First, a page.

2. As in the above example but with a density given by $\rho_{0} = \rho_{0}(2 + \cos \pi x \cos \pi y)$. Hence,

    \begin{eqnarray*}
F & = & \int_{x=0}^{1}\int_{y=0}^{1} \rho_{0}(2 + \cos \pi x ...
...=0}^{y=1} dx \\
& = & \rho_{0}\int_{0}^{1} 2 dx = 2 \rho_{0}.
\end{eqnarray*}



Magnetic Flux Tubes are the building blocks of a magnetic field. A magnetic flux tube (for the magnetic field ${\bf B}$) or a flow tube (for the mass flux $\rho {\bf v}$) is the surface generated by a set of field lines that intersect a simple closed curve, $S_{1}$ as shown in Figure 1.13.

Figure 1.13: A magnetic flux tube.
\includegraphics {fundfig13.eps}

The magnetic flux crossing ${\bf ds}$ is ${\bf B}\cdot
{\bf dS}$ and the total magnetic flux is $\int {\bf B}\cdot {\bf dS}$. Since the flux tube is defined by the magnetic field lines, the walls of the flux tube are parallel to ${\bf B}$. Hence, if there is no flux created inside the tube, then we may state that

\begin{displaymath}
\hbox{flux entering at }S_{1} = \hbox{ flux leaving at }S_{2}.
\end{displaymath}

So the magnetic flux is constant along the tube. To prove this, consider a closed surface defined by $S_{1}$, $S_{2}$ and the walls. Hence, the flux through this closed surface is

\begin{displaymath}
\int {\bf B}\cdot {\bf dS} = - \int_{S_{1}}{\bf B}\cdot {\b...
...{2}}{\bf B}\cdot {\bf dS} + \int_{walls}{\bf B}\cdot {\bf dS}.
\end{displaymath}

The last integral is zero since ${\bf B}$ is parallel to the walls. The first integral on the right hand side has a negative sign. This occurs because the flux through $S_{1}$ into the tube has a direction that is opposite to the direction of the unit normal that is out of the closed surface. Now we make use of Guass's divergence theorem so that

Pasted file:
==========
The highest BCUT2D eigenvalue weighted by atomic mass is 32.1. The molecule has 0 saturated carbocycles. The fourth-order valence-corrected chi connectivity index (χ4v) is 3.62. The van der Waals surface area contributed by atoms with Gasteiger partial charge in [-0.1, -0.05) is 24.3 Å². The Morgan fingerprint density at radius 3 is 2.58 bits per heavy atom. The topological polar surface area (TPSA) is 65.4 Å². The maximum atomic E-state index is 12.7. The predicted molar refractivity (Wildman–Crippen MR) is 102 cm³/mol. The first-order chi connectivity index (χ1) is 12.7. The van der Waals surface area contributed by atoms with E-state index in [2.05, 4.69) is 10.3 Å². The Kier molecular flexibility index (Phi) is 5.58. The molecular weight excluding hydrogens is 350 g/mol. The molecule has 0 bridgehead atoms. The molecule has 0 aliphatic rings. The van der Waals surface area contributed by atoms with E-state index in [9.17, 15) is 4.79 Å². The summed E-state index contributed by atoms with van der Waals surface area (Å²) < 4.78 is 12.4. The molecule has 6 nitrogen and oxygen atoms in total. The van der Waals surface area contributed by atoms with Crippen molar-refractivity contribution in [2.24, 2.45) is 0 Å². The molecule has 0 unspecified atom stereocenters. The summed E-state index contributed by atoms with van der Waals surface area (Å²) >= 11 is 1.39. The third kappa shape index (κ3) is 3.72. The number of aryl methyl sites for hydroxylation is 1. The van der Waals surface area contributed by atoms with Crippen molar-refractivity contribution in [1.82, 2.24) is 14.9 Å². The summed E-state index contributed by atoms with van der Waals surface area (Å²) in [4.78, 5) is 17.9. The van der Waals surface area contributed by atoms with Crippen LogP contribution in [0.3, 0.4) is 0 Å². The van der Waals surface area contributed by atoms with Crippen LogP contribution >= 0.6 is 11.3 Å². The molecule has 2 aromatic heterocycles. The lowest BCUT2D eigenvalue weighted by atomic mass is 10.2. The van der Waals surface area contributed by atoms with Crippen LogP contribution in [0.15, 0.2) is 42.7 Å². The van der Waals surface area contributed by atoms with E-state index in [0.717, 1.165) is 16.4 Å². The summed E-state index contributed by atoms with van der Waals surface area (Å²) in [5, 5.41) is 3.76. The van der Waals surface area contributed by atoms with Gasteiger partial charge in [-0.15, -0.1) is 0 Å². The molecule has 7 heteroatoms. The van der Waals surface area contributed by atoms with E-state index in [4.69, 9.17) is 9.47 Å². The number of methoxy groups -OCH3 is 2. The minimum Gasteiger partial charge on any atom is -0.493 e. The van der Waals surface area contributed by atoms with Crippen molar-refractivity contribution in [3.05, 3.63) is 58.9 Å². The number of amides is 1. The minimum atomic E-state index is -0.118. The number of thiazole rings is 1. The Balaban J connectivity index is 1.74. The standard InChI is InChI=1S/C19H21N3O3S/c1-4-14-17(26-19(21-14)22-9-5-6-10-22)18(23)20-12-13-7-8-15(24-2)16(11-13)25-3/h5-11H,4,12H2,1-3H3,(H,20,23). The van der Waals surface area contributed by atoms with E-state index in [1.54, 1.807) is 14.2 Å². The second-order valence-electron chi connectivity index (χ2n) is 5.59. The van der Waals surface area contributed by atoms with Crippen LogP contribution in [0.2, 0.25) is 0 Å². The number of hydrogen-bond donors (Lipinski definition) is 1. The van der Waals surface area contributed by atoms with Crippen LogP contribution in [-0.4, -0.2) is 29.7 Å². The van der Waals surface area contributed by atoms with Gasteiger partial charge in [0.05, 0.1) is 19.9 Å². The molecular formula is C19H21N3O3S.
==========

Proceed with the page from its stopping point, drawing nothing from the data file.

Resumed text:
\begin{displaymath}
\int {\bf B}\cdot {\bf dS} = \int \nabla \cdot {\bf b} dV.
\end{displaymath}

However, the basic equation for magnetic fields, see later, is

\begin{displaymath}
\nabla \cdot {\bf B} = 0.
\end{displaymath}

Hence, we have

\begin{displaymath}
\int {\bf B}\cdot {\bf dS} = 0
\end{displaymath}

and so
\begin{displaymath}
\int_{S_{1}}{\bf B}\cdot {\bf dS} = \int_{S_{2}}{\bf B}\cdot {\bf dS}.
\end{displaymath} (1.20)

If the cross-sectional area is small, so that ${\bf B}$ is approximately constant, then the flux is approximately

\begin{displaymath}
F \approx BA \approx \hbox{ constant},
\end{displaymath}

where $A$ is the cross-sectional area and $B$ is the field strength. Thus, if $B$ increases, the area decreases such that $BA$ remains constant.

Example 1. .8For the magnetic field given by ${\bf B} = (1, 2x, 0)$, the field lines are given by

\begin{displaymath}
{dy\over dx} = {B_{y}\over B_{x}} = {2x\over 1}.
\end{displaymath}

Therefore,

\begin{eqnarray*}
dy & = & 2x dx \\
y & = & x^{2} + \hbox{const.}
\end{eqnarray*}



The flux tube passing through $0 \le y \le 1$, $0 \le z \le 1$ and $x=0$ has flux

\begin{displaymath}
F = \int {\bf B}\cdot {\bf dS} = \int {\bf B}\cdot {\bf i} dy dz =
\int_{z=0}^{1}\int_{y=0}^{1} 1 dy dz = 1.
\end{displaymath}

We should check the flux passing through $x=1$. We need to know where the field lines at $x=0$ have gone to at $x=1$.

Table 1.1:
\begin{table}
\centering $\begin{array}{ccc}
Position at $x=0$ & Constant & Po...
... z=1$ & 0 & $y=1, z=1$ \\
$y=1, z=1$ & 1 & $y=2, z=1$
\end{array}$\end{table}


Therefore,

\begin{displaymath}
F = \int_{z=0}^{1}\int_{y=1}^{2} 1 dy dz = 1.
\end{displaymath}

Thus, the flux through $x=0$ equals the flux through $x=1$.
next up previous
Next: Curl , , Triple Up: Introduction Previous: The Gradient Operator,
Prof. Alan Hood
2000-11-06